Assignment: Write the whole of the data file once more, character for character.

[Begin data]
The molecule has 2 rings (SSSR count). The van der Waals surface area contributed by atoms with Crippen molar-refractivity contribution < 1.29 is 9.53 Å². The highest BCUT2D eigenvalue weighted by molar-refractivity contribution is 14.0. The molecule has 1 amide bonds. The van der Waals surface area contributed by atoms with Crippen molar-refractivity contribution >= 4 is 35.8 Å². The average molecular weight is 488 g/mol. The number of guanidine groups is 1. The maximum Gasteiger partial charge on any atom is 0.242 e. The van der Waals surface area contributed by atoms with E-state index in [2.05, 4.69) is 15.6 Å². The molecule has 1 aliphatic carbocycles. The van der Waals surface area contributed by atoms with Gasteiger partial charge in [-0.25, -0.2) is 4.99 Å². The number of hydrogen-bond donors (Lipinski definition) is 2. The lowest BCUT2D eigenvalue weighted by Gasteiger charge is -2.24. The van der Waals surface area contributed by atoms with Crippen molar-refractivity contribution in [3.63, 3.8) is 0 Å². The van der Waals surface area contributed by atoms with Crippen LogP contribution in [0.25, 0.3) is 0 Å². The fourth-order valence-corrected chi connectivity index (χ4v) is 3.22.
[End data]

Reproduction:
The molecule has 2 rings (SSSR count). The van der Waals surface area contributed by atoms with Crippen molar-refractivity contribution < 1.29 is 9.53 Å². The highest BCUT2D eigenvalue weighted by molar-refractivity contribution is 14.0. The molecule has 1 amide bonds. The van der Waals surface area contributed by atoms with Crippen molar-refractivity contribution >= 4 is 35.8 Å². The average molecular weight is 488 g/mol. The number of guanidine groups is 1. The maximum Gasteiger partial charge on any atom is 0.242 e. The van der Waals surface area contributed by atoms with E-state index in [2.05, 4.69) is 15.6 Å². The molecule has 1 aliphatic carbocycles. The van der Waals surface area contributed by atoms with Gasteiger partial charge in [-0.25, -0.2) is 4.99 Å². The number of hydrogen-bond donors (Lipinski definition) is 2. The lowest BCUT2D eigenvalue weighted by Gasteiger charge is -2.24. The van der Waals surface area contributed by atoms with Crippen molar-refractivity contribution in [3.63, 3.8) is 0 Å². The van der Waals surface area contributed by atoms with Crippen LogP contribution in [0.25, 0.3) is 0 Å². The fourth-order valence-corrected chi connectivity index (χ4v) is 3.22.